Co-directors María del Carmen Barcia (University of Havana) and Marial Iglesias Utset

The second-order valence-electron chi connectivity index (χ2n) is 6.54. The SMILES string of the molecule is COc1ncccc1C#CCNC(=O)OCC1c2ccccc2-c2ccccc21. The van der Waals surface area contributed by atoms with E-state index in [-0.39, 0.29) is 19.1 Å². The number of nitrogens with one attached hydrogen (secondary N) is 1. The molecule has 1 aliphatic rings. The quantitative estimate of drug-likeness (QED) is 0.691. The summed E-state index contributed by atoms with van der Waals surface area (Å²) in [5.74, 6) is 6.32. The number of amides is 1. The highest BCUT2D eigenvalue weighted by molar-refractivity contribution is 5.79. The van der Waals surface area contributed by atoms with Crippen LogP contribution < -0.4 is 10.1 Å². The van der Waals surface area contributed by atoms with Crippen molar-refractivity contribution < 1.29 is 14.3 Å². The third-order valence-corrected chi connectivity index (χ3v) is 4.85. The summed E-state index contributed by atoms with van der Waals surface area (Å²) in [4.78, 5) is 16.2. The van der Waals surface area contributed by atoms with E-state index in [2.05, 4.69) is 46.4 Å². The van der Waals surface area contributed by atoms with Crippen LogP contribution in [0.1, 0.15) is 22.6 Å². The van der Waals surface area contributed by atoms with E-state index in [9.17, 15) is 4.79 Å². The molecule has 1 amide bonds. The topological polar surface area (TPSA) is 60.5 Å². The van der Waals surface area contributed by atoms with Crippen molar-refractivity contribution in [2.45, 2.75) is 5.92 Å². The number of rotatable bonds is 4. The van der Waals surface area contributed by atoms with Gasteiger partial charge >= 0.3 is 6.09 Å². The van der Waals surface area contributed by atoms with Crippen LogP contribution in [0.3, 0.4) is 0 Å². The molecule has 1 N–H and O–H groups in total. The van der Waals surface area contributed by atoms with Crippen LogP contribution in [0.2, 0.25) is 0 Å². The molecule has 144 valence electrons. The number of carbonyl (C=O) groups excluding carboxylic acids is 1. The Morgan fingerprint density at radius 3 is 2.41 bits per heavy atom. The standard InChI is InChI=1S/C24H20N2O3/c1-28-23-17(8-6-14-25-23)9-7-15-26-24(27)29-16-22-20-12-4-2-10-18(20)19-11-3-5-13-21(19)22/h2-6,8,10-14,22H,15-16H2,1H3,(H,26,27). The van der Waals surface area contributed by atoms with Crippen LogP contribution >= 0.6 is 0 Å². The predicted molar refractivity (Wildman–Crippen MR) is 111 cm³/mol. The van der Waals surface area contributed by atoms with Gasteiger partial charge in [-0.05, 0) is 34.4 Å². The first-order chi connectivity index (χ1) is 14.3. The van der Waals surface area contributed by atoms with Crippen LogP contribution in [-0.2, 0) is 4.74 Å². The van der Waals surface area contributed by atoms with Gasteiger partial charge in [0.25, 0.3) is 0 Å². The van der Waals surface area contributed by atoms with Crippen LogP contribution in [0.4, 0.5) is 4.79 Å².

The Cuban archives hold remarkable and underexplored information about the history of slavery. These archives constitute probably the largest and richest collection of its kind in all of Spanish America. The country’s archives provide invaluable information about the African populations living on the island, beginning in the early 16th century to the end of the 19th century. Documentation on the ethnicity of slaves, their occupations, ways of living, forms of resistance, and routes to emancipation are part of these collections. The Cuban archives are underutilized for several reasons: the materials are scattered over different locations, resulting in limited access; the digitization of materials and catalogs is underdeveloped; and documents are in deteriorated conditions. The Traces of Slavery Project seeks to create a searchable database to facilitate the description and quantification of the information about of Cuban slaves, including their identities and ethnic backgrounds. Hosted at the Fundación Fernando Ortiz in Havana, it is co-directed by María del Carmen Barcia, professor at the University of Havana and Marial Iglesias Utset, Visiting Research Scholar at the Afro- Latin American Research Institute at Harvard University. The Traces of Slavery Project is designed to become the largest and most complete compendium of individual slave information ever assembled in Cuba.